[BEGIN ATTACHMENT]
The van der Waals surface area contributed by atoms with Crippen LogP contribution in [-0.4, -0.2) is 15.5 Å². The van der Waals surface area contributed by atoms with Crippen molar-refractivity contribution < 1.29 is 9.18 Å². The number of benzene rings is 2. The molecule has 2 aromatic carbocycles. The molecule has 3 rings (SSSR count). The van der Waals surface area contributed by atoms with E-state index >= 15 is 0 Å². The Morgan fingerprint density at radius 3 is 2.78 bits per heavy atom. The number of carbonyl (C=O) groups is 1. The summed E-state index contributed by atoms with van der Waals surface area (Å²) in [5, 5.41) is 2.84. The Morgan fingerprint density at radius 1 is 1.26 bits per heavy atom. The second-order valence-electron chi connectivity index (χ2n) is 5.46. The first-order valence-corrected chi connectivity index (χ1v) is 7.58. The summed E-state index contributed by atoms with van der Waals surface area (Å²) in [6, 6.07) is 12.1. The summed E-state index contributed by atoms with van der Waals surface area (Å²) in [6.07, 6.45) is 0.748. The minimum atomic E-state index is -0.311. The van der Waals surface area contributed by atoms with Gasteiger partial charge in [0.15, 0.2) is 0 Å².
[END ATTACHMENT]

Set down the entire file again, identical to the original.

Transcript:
The van der Waals surface area contributed by atoms with Crippen LogP contribution in [-0.4, -0.2) is 15.5 Å². The van der Waals surface area contributed by atoms with Crippen molar-refractivity contribution < 1.29 is 9.18 Å². The number of benzene rings is 2. The molecule has 2 aromatic carbocycles. The molecule has 3 rings (SSSR count). The van der Waals surface area contributed by atoms with E-state index >= 15 is 0 Å². The Morgan fingerprint density at radius 3 is 2.78 bits per heavy atom. The number of carbonyl (C=O) groups is 1. The summed E-state index contributed by atoms with van der Waals surface area (Å²) in [5, 5.41) is 2.84. The Morgan fingerprint density at radius 1 is 1.26 bits per heavy atom. The second-order valence-electron chi connectivity index (χ2n) is 5.46. The first-order valence-corrected chi connectivity index (χ1v) is 7.58. The summed E-state index contributed by atoms with van der Waals surface area (Å²) in [6, 6.07) is 12.1. The summed E-state index contributed by atoms with van der Waals surface area (Å²) in [6.07, 6.45) is 0.748. The minimum atomic E-state index is -0.311. The van der Waals surface area contributed by atoms with Gasteiger partial charge in [0.15, 0.2) is 0 Å².